You may need to ask someone to help you with this step. Please don't ever attempt to replace a light switch without turning off the breaker. If you are not able to turn off the power yourself, call a qualified electrician for help. Once you have found the breaker and turned it off, it’s a good idea to check and make sure the power is definitely turned off by using your voltage testing tool.                


Step Two: Remove the Faceplate


Next, you will need to remove the faceplate covering the switch. There should be screws holding the faceplate to the switch mounting. Use the appropriate screwdriver to remove these screws. Set them aside in a safe place. Once you have removed the faceplate, you’ll need to remove the screws holding it to the wall. Once those are removed, you should be able to pull your switch away from the wall.

Step Three: Disconnect the Wires


Once you have separated the switch from the wall, examine the wires feeding into the switch. If the wires loop around with screws on the side of the switch, just loosen the screws and the wires will come free. A new switch, however, may have wires that connect through holes in the back of the switch. (This is a “back-wired” switch.) Remove these wires by inserting a flat head screwdriver into the slot below the hole where the wires entered. Then, gently pull on the wires. Make sure you keep track of where the wires go for later.

In most switches, the black or red “hot” wire either connects to the brass screw or goes into the hole on that same side of the plate. The white “neutral” typically goes to the silver-colored screw or into the hole on that side. There should be a green grounding wire attached to the terminal screw on the light switch. Disconnect it.

Step Four: Attach the Wires


Use a wire stripper to expose approximately half an inch of bare wire on the hot and neutral leads. Prepare the replacement switch, making sure it’s oriented correctly. Starting with the hot wire, attach the wires to the new switch. If you’re connecting to screws, twist the exposed wire into a loop and put it over the brass screw, then tighten the screw. Repeat with the neutral wire. If the switch has a push connector, simply put the wire in the correct opening. Finally, reattach the ground wire.

Step Five: Reinstall the Switch Back and Restore Power


Push the switch back into the opening and secure it to the wall using the screws you removed earlier. Go back to the electrical panel and restore power. Test the switch and make sure it works. If it does, you can reattach the faceplate on the switch.

Step Six: Reattach the Faceplate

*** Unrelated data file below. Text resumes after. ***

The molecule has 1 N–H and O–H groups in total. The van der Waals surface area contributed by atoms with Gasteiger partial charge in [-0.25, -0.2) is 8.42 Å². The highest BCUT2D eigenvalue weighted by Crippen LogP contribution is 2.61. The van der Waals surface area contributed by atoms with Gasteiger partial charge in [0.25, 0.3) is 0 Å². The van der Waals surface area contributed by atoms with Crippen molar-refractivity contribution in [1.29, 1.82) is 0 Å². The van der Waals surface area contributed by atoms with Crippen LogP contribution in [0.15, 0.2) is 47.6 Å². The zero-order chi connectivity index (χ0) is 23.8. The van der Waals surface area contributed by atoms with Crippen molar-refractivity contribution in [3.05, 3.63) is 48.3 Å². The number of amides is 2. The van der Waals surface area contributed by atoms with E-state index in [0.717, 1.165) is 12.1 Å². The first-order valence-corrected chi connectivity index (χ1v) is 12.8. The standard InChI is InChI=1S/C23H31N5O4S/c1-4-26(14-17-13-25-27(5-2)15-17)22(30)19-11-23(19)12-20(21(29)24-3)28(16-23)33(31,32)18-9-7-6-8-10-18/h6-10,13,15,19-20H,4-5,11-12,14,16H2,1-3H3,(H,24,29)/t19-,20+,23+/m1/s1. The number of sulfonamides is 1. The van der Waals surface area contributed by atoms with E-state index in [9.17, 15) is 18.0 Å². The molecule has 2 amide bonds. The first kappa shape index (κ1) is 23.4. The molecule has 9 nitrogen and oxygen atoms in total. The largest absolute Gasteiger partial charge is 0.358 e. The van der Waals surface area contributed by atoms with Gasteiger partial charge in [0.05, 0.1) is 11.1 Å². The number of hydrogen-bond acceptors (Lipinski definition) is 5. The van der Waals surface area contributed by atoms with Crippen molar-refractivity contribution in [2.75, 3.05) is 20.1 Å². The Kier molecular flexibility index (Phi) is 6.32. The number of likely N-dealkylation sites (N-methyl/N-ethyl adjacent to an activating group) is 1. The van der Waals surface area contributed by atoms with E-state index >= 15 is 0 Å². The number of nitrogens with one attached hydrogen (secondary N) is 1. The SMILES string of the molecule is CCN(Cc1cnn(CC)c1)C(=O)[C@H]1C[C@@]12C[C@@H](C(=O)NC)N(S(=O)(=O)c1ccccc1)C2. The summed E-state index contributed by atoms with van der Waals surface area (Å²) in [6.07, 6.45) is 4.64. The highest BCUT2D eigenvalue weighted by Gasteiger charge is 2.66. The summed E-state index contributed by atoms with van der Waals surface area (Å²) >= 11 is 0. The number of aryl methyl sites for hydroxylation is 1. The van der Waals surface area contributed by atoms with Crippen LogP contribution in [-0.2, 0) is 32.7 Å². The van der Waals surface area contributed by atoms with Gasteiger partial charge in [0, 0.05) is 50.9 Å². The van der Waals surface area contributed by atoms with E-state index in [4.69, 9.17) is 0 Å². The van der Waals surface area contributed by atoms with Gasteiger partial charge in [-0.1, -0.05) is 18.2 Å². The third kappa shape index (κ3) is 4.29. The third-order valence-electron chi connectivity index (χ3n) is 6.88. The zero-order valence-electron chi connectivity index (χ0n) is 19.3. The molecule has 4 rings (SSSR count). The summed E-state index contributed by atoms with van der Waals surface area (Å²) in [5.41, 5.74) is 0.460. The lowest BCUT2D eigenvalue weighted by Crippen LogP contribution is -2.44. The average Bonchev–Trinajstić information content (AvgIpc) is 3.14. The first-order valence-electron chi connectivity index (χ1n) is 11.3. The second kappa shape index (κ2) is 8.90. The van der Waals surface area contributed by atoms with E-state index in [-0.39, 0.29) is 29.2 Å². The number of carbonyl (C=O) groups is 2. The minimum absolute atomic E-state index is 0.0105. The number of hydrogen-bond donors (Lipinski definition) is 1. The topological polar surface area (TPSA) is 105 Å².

Go back to the electrical panel and restore power to the switch. If everything is working fine, you’re done! Sit back and admire your work. If anything is wrong, make sure to turn the power back off before you work on the switch again.


If you are replacing a dimmer switch, remember that you need to purchase a replacement switch with the same wattage as the original. Dimmer switches have more specific requirements than a standard switch. Equally import, always use a correctly sized ladder if you are replacing a switch that's above what you can reach safely.

Make sure no one has access to the breaker panel while you are working on the switch. Never insert a screwdriver into an electrical outlet or touch it to a live wire. If anything looks strange or not as it should be, don't touch it. Leave it alone and call a professional electrician to finish the job.


By following the easy steps we outlined above, you should be able to safely replace old, outdated light switches in your home or elsewhere. Replacing switches is an easy task that you can learn to do yourself, saving you the money you would have spent on a repairman. Learning to do minor improvements such as these can save you thousands of dollars if you are renovating and need to replace all the switches in a home.

Replacing the light switches is just one item on the list of projects you can handle if you learn some basic skills. You could also replace electrical outlets, light fixtures, and outdoor fixtures. You could easily install small appliances, paint the house, or change out plumbing fixtures. There are many things you could learn to do and not have to call a repairman. It may seem a little tedious the first time you attempt it, but once you replace a light switch, you’ll feel like a professional in no time.